Thinking in terms of when you are not the host, but the guest, requires mentally flipping the script.

  • Honor the host. Fit yourself into the host’s expectations when you can. Do this with a happy and grateful attitude, counting your blessings, and leaning into the possibilities of the interactions that have been carefully choreographed.
  • Establish your own essential priorities. If there are things that matter to happiness and sanity, state them up front, politely and humbly.  Be willing to horse trade if host-guest priorities bump up against one another.
  • Offer creative compromises. Make the horse trading thoughtful, not a hostage negotiation.  Get everybody together to talk about the different things that are important to different people (and why – the why is so important, especially from the standpoint of relationship building).  Find ways to accommodate everyone’s priorities, sometimes by blending activities, sometimes by divvying up the schedule in different ways (maybe a scaled-back version of one activity to make more time for another activity), sometimes by saying, “Okay, we’ll do your thing this year and my thing next year.”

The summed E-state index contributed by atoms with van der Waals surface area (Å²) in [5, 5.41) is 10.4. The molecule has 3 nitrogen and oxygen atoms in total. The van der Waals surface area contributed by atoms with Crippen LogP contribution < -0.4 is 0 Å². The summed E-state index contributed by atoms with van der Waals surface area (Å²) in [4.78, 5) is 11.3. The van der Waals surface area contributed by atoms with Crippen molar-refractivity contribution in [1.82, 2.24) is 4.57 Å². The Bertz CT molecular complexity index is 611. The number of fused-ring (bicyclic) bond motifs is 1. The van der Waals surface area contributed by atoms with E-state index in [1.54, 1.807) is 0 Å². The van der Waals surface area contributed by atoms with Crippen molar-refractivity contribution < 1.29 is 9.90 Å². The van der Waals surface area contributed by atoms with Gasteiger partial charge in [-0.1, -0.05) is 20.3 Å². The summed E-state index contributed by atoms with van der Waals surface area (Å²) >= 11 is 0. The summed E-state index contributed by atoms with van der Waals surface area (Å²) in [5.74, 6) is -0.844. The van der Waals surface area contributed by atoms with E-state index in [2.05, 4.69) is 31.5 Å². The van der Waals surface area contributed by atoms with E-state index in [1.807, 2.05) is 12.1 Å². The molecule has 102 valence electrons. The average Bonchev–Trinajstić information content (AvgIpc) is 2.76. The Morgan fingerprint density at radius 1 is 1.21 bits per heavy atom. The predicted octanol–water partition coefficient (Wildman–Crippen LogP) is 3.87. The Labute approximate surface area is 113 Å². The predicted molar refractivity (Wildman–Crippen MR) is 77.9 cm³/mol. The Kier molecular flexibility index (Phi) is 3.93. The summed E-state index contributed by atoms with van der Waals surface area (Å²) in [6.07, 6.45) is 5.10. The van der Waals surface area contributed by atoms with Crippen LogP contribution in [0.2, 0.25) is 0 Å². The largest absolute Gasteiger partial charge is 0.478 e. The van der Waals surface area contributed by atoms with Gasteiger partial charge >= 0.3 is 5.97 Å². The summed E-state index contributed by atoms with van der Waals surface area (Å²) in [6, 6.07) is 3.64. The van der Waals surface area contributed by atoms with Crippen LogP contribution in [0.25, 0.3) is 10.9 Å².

• Communicate early and often. It is unfair to assume that people know what matters to you (and how much) if you haven’t told them.  It is unfair to tell them this essential information after the fact.  It’s not only unfair, it’s unhealthy.  If you have trouble communicating your own priorities with the people in your life (and listening well when they communicate theirs) – if there is no mechanism within your relationships for regularly communicating such priorities – this is a fine subject for a resolution for growth for 2024.

All of these people in tight spaces with overlapping priorities and interconnected needs and complex histories have been the recipe for Christmas comedies for decades.  Chaos is almost certainly guaranteed.  Dramatically different superimposed tempos most often lead to CACOPHONY.  But with a great composer and a competent maestro at the helm, they can also lead to beautiful and interesting music.

Are you familiar with Polyrhythm?

If you are curious about how this applies to ministry leadership in the year ahead, tune in to next week’s blog.  Until then, happy 2024!  Hope it’s already off to a great start!